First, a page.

It's not about the cost of fuel. As you say, propellent is dirt cheap.

It's about breaking the delta V budget into smaller chunks and reducing velocity change that needs to be accomplished via reaction mass. The exponent in the rocket equation scales with the delta V budget.

Presently it takes about 9 km/s to get to LEO (Low Earth Orbit) and around 13 km/s for GEO (Geosynchronous Earth Orbit) or TMI (Trans Mars Insertion).

Given a 9 km/s delta V budget and chemical propellent you have a dry mass fraction of around 4%. This 4% includes the payload, structure, rocket engines, power source and propellent tanks.

This tiny mass fraction means upper stages are about as sturdy as a hollowed out egg shell. With this slim mass fraction it hasn't been doable to give upper stages the structure and thermal protection they need to survive the extreme conditions of an 8 km/s re-entry.

Elon Musk and Jeff Bezos seem well on their way to making reusable boosters. But reusable upper stages are another story.
  #69  
Old 09-17-2017, 07:21 AM
Chronos Chronos is offline
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There's no reason why a failure at a single point should cause an entire cable to fail. As with anything else humans make, you build in a safety factor. If you make the cable 10 times stronger than it needs to be, then you can survive a cut 90% of the way across the cable. And then you send up a robot to fix the cut, using the same technology you used to make it in the first place.

And of course there's no reason to only have one space elevator. The marginal cost for making more would be orders of magnitude less than the cost for the first one, because you're re-using all of the R&D, and you're using the first one to launch all the rest of them. So even if you do lose one cable entirely, you just use one of the other nine you have to cheaply launch a replacement.
  #70  
Old 09-17-2017, 11:04 AM
SamuelA SamuelA is offline
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There's no reason why a failure at a single point should cause an entire cable to fail. As with anything else humans make, you build in a safety factor. If you make the cable 10 times stronger than it needs to be, then you can survive a cut 90% of the way across the cable. And then you send up a robot to fix the cut, using the same technology you used to make it in the first place.

And of course there's no reason to only have one space elevator. The marginal cost for making more would be orders of magnitude less than the cost for the first one, because you're re-using all of the R&D, and you're using the first one to launch all the rest of them. So even if you do lose one cable entirely, you just use one of the other nine you have to cheaply launch a replacement.
The problem with adding a significant safety factor is the same as that joke about making an airplane out of the same stuff they make black boxes out of. (the highways aren't wide enough)

It's likely not physically possible to do that. Adding a safety factor means making the cable thicker, which makes it heavier, which increases the stress, so it doesn't work.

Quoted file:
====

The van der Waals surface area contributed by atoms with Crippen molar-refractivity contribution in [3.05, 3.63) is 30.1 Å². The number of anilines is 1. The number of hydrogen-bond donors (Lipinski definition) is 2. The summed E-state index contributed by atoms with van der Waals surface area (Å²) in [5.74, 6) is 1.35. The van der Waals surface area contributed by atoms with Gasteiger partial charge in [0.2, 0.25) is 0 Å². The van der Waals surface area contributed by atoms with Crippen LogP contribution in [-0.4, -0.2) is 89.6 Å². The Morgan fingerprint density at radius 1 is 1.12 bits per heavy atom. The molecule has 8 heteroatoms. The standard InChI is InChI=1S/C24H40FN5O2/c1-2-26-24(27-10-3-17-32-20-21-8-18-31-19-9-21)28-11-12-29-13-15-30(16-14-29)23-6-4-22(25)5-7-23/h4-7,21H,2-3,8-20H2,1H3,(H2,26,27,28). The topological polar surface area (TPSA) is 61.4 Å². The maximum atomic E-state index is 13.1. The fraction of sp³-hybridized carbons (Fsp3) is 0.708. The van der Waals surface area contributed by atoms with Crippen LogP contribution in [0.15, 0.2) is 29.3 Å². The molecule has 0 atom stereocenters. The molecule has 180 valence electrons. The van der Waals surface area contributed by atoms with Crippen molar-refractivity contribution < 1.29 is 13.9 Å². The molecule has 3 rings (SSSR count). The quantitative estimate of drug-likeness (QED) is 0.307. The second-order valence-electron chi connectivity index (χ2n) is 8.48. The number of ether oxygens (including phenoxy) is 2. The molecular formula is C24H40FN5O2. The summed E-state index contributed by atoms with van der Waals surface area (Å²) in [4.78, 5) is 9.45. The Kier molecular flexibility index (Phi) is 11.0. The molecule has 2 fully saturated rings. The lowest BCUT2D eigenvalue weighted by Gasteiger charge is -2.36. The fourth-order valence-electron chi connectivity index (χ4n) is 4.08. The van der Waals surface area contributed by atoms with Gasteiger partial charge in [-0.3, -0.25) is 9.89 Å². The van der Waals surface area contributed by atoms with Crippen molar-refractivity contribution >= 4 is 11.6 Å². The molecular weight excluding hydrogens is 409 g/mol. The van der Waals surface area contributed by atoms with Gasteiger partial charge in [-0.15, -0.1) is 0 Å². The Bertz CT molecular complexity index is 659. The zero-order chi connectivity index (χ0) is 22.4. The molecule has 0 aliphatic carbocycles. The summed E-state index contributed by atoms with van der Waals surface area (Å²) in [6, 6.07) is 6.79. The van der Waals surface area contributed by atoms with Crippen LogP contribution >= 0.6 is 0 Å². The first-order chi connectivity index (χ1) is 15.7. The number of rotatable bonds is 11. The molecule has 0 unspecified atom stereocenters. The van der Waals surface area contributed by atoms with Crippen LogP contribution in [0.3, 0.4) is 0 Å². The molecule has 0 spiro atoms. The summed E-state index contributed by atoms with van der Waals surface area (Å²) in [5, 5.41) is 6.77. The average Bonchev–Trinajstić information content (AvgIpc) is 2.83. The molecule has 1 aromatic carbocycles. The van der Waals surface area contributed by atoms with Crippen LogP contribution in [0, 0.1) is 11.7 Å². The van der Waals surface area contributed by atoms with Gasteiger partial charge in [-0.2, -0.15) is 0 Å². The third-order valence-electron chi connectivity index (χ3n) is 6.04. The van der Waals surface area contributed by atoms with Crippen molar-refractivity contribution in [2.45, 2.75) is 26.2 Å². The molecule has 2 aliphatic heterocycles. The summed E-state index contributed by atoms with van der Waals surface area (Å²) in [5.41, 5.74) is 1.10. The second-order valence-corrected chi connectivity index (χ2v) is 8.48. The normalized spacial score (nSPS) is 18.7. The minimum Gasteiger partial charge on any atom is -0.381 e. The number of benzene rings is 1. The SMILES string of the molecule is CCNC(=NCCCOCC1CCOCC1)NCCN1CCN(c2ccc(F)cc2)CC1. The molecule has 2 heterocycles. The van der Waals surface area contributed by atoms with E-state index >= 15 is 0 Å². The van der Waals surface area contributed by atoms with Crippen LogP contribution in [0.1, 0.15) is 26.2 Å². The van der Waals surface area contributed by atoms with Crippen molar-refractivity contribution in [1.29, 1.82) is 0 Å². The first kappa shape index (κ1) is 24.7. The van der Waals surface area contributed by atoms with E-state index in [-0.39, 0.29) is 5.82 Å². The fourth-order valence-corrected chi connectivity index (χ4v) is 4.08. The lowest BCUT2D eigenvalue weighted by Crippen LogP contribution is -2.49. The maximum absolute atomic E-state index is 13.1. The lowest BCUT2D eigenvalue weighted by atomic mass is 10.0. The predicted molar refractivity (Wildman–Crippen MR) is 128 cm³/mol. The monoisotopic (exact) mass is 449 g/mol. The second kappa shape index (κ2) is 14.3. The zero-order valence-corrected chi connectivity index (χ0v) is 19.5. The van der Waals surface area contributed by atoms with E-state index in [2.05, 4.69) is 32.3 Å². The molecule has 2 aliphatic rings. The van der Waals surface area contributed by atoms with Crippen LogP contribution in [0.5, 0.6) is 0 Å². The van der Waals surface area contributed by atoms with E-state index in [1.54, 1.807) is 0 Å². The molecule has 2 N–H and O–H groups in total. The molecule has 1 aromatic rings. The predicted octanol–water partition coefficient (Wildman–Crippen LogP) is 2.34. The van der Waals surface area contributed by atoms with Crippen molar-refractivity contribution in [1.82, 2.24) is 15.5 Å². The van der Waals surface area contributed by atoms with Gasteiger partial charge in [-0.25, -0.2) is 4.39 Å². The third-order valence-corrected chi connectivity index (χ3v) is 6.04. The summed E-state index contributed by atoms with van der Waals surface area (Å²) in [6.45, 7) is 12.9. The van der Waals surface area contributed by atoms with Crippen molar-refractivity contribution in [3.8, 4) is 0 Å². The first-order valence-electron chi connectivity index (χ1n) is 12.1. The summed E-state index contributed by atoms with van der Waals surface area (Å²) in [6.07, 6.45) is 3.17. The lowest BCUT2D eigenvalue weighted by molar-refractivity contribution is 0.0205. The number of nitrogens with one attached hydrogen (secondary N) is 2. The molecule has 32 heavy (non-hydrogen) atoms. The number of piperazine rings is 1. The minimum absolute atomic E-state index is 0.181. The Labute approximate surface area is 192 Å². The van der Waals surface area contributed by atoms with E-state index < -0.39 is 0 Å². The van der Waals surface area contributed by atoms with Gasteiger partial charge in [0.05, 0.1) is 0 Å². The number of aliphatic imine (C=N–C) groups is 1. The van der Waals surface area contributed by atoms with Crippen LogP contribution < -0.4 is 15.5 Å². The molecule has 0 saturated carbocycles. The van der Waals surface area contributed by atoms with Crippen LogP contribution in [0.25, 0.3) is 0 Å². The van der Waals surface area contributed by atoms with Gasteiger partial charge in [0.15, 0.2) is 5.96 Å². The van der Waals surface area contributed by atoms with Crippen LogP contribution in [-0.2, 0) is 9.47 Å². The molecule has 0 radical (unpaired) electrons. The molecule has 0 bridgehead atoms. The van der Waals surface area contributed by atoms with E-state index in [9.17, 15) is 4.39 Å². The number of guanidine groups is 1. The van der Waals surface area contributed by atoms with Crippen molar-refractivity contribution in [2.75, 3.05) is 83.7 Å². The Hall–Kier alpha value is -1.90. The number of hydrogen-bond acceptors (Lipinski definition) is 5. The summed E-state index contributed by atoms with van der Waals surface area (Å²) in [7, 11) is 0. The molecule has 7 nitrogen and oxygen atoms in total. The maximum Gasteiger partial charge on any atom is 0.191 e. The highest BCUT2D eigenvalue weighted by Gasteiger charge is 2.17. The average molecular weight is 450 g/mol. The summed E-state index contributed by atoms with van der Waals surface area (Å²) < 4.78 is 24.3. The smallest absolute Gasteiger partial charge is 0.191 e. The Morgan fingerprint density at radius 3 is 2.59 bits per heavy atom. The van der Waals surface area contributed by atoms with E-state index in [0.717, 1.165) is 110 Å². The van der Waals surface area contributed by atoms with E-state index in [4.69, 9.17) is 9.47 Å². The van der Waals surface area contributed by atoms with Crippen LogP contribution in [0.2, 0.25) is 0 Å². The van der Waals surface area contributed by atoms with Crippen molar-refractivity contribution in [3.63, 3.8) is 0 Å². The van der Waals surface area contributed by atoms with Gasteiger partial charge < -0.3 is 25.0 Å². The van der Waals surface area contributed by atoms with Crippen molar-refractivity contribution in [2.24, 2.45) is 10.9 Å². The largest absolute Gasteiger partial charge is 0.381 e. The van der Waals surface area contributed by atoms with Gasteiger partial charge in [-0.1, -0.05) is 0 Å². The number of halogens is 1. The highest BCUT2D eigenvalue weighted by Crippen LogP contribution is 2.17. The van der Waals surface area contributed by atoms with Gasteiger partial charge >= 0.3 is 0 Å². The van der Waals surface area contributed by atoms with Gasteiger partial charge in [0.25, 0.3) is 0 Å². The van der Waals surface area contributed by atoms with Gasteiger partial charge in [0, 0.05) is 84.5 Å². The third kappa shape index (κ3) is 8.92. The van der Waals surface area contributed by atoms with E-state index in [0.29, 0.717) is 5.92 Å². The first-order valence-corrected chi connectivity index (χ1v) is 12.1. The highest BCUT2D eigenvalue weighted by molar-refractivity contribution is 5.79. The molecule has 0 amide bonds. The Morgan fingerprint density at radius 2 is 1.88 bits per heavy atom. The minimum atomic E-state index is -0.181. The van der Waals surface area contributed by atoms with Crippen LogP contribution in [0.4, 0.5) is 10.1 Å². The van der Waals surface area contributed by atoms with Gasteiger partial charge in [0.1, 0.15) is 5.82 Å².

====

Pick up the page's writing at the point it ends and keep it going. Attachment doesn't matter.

Sure, if you can build hundreds of orbital tethers, in the far, far future, maybe you'd do it.
  #71  
Old 09-17-2017, 11:09 AM
SamuelA SamuelA is offline
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This tiny mass fraction means upper stages are about as sturdy as a hollowed out egg shell. With this slim mass fraction it hasn't been doable to give upper stages the structure and thermal protection they need to survive the extreme conditions of an 8 km/s re-entry.
Well, then you throw them away. Ultimately, the cost of rockets is tied to the cost of manufacturing. The raw materials and fuel are cheap, as you say.
  #72  
Old 09-17-2017, 05:06 PM
Weisshund Weisshund is offline
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I think I'd lose more than just 3 lbs if I climbed a 400km tower.
Does it count as being lost if it is still in your shorts?
  #73  
Old 09-18-2017, 04:06 PM
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Well, then you throw them away.
That's what we do. Which is why spaceflight is so expensive. Imagine what a transcontinental flight would cost if we threw away a 747 each trip.

As I said, full blown Clarke Towers aren't plausible. But their smaller cousins orbital tethers are. And they can lend a hand reducing delta v budgets which could make ships reusable.
  #74  
Old 09-18-2017, 04:56 PM
SamuelA SamuelA is offline
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That's what we do. Which is why spaceflight is so expensive. Imagine what a transcontinental flight would cost if we threw away a 747 each trip.
Sigh. I am tired of repeating myself. Mass production and automation works. Complex goods are available today for less than the price of much simpler goods in the past. The problem is that mass production requires mass order volumes. What makes it cheaper is that there are a lot of fixed development costs in producing anything, from programming the automation to coming up with the optimal steps for each part of the process to developing the fixtures and custom tooling.

Better automation should lead to robotic systems where you can get the same cost benefits you would get with ordering a million units with ordering only 10. That, in turn, would mean that you in fact could scrap the 747 after each transcontinental flight, and the tickets would only be 10 times as expensive.
  #75  
Old 09-18-2017, 05:43 PM
Chronos Chronos is offline